• Survey Shows Trucking Activity Still Rising, but at a Slower Pace

  • Survey Shows Trucking Activity Still Rising, but at a Slower Pace

    Trucking activity rose modestly in January, with new data showing that
    truck-transported tonnage peaked last July, according to a trucking trade group.

    The American Trucking Associations say its seasonally adjusted For-Hire Truck
    Tonnage Index rose 0.1% in January, slowing significantly from December's 0.5%
    increase.

    For all of 2019, the index -- which represents the change in tonnage hauled by
    fleets -- was 3.3% higher than in 2018.

    News of the small growth last month reinforced earlier ATA reports indicating
    that trucking growth was entering a period of slower growth after several years
    of strong performance.

    "Over the last two months, the tonnage index has increased 0.6%, which is
    obviously good news," said Bob Costello, chief economist for the ATA. "However,
    after our annual revision, it is clear that tonnage peaked in July 2019 and,
    even with the recent gains, is down 1.8% since then. Softness in manufacturing
    and elevated inventories continues to weigh on the truck freight tonnage."

    Last month's index was 0.8% higher than from the same month a year earlier.
    December, by comparison, saw a 3.1% year-over-year gain.

    The ATA tonnage data is dominated by contract freight, which represents about
    75% of trucking activity in the United States. Earlier this month, Costello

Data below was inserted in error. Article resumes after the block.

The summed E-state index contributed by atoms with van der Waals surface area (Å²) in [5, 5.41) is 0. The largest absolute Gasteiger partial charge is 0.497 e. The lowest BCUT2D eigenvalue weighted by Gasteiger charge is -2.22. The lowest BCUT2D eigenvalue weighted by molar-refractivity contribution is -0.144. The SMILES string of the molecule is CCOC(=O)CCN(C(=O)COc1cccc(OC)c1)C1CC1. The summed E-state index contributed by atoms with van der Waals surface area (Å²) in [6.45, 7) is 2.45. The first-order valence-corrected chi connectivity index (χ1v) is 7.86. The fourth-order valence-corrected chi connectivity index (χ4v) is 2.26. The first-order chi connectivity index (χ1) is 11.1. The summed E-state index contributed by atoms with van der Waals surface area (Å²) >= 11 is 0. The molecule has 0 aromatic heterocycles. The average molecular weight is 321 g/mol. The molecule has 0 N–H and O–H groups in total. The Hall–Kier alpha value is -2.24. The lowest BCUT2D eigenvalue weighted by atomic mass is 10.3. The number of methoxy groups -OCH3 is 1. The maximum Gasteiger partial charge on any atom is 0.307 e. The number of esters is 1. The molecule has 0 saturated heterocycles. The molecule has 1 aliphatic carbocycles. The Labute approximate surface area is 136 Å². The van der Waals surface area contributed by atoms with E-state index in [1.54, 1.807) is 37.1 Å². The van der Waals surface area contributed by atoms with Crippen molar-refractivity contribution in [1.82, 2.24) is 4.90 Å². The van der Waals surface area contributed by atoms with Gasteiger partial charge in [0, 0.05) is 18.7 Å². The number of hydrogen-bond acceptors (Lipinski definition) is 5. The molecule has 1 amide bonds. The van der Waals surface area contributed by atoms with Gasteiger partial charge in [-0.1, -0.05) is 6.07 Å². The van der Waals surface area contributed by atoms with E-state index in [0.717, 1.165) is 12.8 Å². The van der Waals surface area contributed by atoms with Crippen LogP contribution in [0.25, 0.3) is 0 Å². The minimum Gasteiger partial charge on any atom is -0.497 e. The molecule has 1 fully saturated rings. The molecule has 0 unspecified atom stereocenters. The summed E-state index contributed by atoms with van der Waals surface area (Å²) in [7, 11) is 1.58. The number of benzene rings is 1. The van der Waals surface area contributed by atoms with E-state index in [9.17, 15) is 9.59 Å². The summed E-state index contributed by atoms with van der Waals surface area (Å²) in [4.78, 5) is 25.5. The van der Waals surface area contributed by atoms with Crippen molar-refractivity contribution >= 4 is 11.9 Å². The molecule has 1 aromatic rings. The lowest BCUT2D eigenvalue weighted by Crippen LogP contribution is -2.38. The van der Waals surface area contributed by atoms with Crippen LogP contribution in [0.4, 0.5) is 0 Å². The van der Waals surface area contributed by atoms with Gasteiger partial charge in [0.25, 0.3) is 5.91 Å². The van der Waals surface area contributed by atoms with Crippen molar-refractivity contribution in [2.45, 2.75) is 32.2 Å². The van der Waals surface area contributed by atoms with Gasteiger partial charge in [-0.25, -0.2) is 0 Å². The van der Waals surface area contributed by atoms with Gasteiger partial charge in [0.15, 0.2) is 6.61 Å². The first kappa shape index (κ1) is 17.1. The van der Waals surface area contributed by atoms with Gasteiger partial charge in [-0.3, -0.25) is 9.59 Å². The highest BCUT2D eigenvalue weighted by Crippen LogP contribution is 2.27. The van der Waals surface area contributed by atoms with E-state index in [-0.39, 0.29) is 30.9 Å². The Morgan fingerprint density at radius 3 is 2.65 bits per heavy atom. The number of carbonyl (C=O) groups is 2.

told attendees at the NATSO Connect convention in Denver that while contract
    trucking remains strong, the spot trucking market contracted by about 12%
    during 2019. In the first three quarters of 2019, the number of fleets going
    out of business was 2.5 times the total number that had closed doors in 2018,
    Costello said.

    The industry is also still suffering from an oversupply of transport, leading
    to weaker freight rates. Costello said he expected the industry to continue
    facing headwinds through the first half of 2020, with the situation improving
    in the second half of the year as fleets become right-sized.

    The ATA said that trucking generally serves as a barometer of the U.S. economy,
    representing 71.4% of tonnage carried by all modes of domestic freight
    transportation.

    The tonnage index is calculated based on surveys from ATA membership. The ATA
    bills itself as the largest national trade association for the trucking
    industry.

    --Reporting by Steve Cronin, scronin@opisnet.com; Editing by Michael Kelly,
    michael.kelly3@ihsmarkit.com



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